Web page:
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  #1  
Old 11/17/2007, 02:24 PM
mrpet mrpet is offline
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best camera for coral pics around 200.00?

just curious what you camera gurus think is my best bet in that price range...
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  #2  
Old 11/17/2007, 04:13 PM
sixfins sixfins is offline
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A few people in my local club have the Panasonic lumix line of cameras and say that they are fantastic.
  #3  
Old 11/17/2007, 04:25 PM
mrpet mrpet is offline
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thanks
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  #4  
Old 11/17/2007, 04:25 PM
mrpet mrpet is offline
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thanks
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  #5  
Old 11/17/2007, 05:09 PM
abernier abernier is offline
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Olympus sp-350
  #6  
Old 11/17/2007, 05:21 PM
luisgo luisgo is offline
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I have a Canon PowerShot a630 point & shot camera which will cost around $200. If you want to have an idea on the photos check my post here in Reef Central

http://archive.reefcentral.com/forum...readid=1248409

I was thinking of buying a DSLR but I am happy with my camera and I will save the money for some corals and fish.
  #7  
Old 11/18/2007, 08:43 AM
CBehr CBehr is offline
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luisgo;

I have the same camera...but I'm not real good with it. What mode are you using...any tips?

Pics look great
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  #8  
Old 11/18/2007, 01:52 PM
dzeadow dzeadow is offline
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luisgo, did you use a tripod in all those pictures? They're absolutely beautiful, especially for using an inexpensive camera. I think I might have to look into this one.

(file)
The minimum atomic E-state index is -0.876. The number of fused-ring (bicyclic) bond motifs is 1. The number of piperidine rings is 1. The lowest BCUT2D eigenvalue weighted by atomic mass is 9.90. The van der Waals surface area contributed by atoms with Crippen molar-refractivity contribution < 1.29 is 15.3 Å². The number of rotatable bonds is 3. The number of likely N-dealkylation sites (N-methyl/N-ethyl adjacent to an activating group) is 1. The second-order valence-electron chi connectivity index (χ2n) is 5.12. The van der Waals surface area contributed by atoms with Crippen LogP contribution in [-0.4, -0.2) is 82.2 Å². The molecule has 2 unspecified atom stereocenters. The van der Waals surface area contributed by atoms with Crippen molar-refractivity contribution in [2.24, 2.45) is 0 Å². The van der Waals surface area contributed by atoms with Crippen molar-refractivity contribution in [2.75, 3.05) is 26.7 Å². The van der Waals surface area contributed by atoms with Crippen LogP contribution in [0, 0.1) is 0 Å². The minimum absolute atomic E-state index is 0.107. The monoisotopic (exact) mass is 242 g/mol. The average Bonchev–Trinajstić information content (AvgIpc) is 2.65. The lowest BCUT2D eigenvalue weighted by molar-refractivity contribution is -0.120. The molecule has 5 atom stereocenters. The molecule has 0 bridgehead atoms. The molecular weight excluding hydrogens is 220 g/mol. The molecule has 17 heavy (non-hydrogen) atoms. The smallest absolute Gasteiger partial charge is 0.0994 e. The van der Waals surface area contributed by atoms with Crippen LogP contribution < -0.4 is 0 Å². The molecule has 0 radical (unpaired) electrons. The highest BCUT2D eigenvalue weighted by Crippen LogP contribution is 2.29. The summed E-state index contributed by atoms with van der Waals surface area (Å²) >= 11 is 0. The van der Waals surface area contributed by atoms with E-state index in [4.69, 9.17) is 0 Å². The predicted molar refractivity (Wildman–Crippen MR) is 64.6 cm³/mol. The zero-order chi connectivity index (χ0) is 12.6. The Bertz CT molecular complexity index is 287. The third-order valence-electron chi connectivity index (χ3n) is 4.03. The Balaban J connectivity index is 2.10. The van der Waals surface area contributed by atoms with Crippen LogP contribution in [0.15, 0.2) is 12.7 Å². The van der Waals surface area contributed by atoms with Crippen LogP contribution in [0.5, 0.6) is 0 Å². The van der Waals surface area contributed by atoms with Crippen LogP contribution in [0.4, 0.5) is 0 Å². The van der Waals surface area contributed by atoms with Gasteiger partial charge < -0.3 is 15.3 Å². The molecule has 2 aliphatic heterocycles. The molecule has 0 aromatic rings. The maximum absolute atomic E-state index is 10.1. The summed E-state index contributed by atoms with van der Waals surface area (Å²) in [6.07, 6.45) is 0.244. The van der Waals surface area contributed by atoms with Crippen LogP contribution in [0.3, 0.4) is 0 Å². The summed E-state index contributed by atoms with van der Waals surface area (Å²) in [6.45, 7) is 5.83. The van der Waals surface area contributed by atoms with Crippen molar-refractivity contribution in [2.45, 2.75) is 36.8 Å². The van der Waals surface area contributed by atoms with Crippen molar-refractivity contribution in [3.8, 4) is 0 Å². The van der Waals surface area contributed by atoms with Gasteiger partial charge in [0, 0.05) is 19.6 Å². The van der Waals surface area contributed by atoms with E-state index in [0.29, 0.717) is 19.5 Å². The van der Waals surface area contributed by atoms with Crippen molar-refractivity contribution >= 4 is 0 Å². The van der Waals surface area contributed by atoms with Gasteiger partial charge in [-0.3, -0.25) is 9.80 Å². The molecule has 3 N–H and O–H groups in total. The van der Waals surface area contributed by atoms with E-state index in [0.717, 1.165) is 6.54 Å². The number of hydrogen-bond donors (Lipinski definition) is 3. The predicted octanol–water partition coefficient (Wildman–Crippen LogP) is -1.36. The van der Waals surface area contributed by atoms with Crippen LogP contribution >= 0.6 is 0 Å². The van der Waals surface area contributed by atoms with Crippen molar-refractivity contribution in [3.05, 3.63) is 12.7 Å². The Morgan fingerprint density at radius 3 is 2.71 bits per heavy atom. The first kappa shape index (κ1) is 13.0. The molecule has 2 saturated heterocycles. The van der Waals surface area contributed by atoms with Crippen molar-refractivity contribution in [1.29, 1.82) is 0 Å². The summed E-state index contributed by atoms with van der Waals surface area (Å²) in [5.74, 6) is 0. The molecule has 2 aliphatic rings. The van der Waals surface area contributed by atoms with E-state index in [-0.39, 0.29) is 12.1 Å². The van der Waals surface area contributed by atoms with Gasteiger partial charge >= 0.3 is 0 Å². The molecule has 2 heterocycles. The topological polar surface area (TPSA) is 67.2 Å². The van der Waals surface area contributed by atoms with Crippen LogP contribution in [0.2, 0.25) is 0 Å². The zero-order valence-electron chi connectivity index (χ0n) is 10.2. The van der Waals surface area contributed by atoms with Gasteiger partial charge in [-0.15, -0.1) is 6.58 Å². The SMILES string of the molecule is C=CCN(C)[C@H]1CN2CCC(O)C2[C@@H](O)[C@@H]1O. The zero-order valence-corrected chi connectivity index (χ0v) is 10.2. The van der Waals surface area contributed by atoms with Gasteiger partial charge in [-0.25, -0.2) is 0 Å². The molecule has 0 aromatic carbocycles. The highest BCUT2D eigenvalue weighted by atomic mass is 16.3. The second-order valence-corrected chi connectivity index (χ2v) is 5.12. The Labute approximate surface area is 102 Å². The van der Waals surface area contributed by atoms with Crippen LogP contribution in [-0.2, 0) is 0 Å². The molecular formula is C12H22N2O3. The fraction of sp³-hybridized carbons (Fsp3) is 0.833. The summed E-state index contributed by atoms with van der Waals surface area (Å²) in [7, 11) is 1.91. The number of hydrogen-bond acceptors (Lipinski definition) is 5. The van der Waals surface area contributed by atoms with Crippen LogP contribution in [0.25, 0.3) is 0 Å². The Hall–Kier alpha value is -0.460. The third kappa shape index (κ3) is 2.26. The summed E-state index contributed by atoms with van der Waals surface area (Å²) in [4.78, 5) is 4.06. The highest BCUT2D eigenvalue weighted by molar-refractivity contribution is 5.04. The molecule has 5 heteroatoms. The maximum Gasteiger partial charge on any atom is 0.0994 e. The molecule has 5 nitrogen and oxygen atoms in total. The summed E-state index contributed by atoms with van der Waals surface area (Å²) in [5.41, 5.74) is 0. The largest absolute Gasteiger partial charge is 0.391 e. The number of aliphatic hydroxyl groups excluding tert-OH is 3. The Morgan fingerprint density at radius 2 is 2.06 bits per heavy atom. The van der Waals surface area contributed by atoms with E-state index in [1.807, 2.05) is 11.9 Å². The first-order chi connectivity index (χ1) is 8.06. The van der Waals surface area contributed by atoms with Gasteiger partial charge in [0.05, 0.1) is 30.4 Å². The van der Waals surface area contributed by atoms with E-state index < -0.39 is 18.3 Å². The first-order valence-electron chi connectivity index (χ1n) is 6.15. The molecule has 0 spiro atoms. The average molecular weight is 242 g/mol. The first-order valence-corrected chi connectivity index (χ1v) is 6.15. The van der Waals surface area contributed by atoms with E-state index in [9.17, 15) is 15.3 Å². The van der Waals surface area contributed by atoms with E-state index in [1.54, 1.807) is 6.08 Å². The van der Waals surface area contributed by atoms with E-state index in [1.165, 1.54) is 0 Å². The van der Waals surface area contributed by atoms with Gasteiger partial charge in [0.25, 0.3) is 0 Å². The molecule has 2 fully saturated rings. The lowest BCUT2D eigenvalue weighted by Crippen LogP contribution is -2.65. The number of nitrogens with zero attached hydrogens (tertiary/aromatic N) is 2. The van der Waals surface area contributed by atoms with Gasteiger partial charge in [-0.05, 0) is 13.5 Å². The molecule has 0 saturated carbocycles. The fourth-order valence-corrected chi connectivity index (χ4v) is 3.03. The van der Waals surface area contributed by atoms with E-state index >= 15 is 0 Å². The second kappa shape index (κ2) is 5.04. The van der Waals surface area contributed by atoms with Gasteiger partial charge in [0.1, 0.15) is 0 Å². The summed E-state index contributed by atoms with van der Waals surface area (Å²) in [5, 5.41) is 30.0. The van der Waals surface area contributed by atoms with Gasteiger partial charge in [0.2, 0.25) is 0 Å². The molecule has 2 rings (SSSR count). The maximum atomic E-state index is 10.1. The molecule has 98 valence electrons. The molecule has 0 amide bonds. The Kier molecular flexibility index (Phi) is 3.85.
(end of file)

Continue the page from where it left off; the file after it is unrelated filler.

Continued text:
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  #9  
Old 11/18/2007, 05:07 PM
luisgo luisgo is offline
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The Canon A630 is a great camera but you need to follow some basic steps to get good photos like in any other camera.

First you need to have basic photography knowledge. Depth of field, shooter speed, ISO settings, etc.

Important things before start to take the photos:

* Clean the glass
* Shut off all the pumps to avoid movement
* I have to assume that you have good lighting because low light will make it more difficult
* For full tank pics there is no need for a tripod but will help to use one
* For all macro photos you need to use a tripod
* Use the drive mode with 2-second delay on the shooter. That will minimize movement on shooting
* If you have good light use ISO 80 to avoid noise (distortion)
* Use the largest pic size your camera provides. In the canon use large and superfine.
* Do not use the zoom. Use the widest setting or your will be out of focus. If you want to get close CROP the photo. With 8 mega pixels you will be amazed as to how close you can get cropping!
* Use manual focus for close-ups. You can use auto focus but your camera may get confused in some low light shots.
* Take as many pics as you can. I usually save one out of ten photos. Use a big memory card.
* I use Av (aperture priority) with the largest f setting, which is f8 in the Canon. That way you will have more depth of field. More of the photo will be in focus.
* I only use flash for some fish photos but I donít like the colors with flash
* Use some software to process the photos. I use HP Photosmart Premium. It was included with my HP computer. It is excellent to crop, resize, and adjust the image for color, brightness, exposure, sharpness, etc.

Practice, practice, more practice and these tips will result in excellent photos..

I hope this helps.
  #10  
Old 11/18/2007, 11:41 PM
mksalt mksalt is offline
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I'm new to photog. I'm going to give your sugestions a try. Just got a Canon S5is. Also need to figure out the best way to post pics. Thanks.
  #11  
Old 11/19/2007, 12:08 AM
luisgo luisgo is offline
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Here you can see my Canon A630 in action with my Tomato Clown!


By luisgon


To post a photo go to:
http://imageshack.us/
Hit "Browse"
Select your image from the hard disk
check on Resize image to 800X600
there is a file limit of 1.5 megabites
hit "host it"
copy the text on "Hotlink for forums (1)"
and paste it to your message.
  #12  
Old 11/19/2007, 12:28 AM
mksalt mksalt is offline
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Just signed up at ImageShack. Here is my first pic posted. Also first pic I took of my tank with the new camera. Thanks.



 

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